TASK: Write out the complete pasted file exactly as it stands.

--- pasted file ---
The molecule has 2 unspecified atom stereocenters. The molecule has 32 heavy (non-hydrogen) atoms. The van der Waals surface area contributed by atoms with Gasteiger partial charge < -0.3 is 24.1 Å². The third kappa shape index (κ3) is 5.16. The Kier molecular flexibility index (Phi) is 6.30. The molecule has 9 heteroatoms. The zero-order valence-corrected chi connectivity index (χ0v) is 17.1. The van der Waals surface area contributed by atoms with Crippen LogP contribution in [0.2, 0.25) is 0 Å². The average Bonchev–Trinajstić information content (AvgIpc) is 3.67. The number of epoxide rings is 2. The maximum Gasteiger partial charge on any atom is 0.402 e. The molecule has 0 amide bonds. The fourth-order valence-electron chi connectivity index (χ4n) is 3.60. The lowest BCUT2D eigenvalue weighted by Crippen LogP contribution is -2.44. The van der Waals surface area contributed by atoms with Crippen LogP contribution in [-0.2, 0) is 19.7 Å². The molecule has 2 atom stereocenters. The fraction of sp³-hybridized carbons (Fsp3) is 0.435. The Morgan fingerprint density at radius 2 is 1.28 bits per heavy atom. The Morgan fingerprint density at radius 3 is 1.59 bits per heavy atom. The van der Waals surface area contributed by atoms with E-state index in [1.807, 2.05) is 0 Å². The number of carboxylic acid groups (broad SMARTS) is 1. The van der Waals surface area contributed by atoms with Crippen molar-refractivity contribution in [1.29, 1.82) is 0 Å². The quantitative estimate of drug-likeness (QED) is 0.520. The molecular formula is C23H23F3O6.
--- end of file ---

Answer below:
The molecule has 2 unspecified atom stereocenters. The molecule has 32 heavy (non-hydrogen) atoms. The van der Waals surface area contributed by atoms with Gasteiger partial charge < -0.3 is 24.1 Å². The third kappa shape index (κ3) is 5.16. The Kier molecular flexibility index (Phi) is 6.30. The molecule has 9 heteroatoms. The zero-order valence-corrected chi connectivity index (χ0v) is 17.1. The van der Waals surface area contributed by atoms with Crippen LogP contribution in [0.2, 0.25) is 0 Å². The average Bonchev–Trinajstić information content (AvgIpc) is 3.67. The number of epoxide rings is 2. The maximum Gasteiger partial charge on any atom is 0.402 e. The molecule has 0 amide bonds. The fourth-order valence-electron chi connectivity index (χ4n) is 3.60. The lowest BCUT2D eigenvalue weighted by Crippen LogP contribution is -2.44. The van der Waals surface area contributed by atoms with Crippen LogP contribution in [-0.2, 0) is 19.7 Å². The molecule has 2 atom stereocenters. The fraction of sp³-hybridized carbons (Fsp3) is 0.435. The Morgan fingerprint density at radius 2 is 1.28 bits per heavy atom. The Morgan fingerprint density at radius 3 is 1.59 bits per heavy atom. The van der Waals surface area contributed by atoms with E-state index in [1.807, 2.05) is 0 Å². The number of carboxylic acid groups (broad SMARTS) is 1. The van der Waals surface area contributed by atoms with Crippen molar-refractivity contribution in [1.29, 1.82) is 0 Å². The quantitative estimate of drug-likeness (QED) is 0.520. The molecular formula is C23H23F3O6.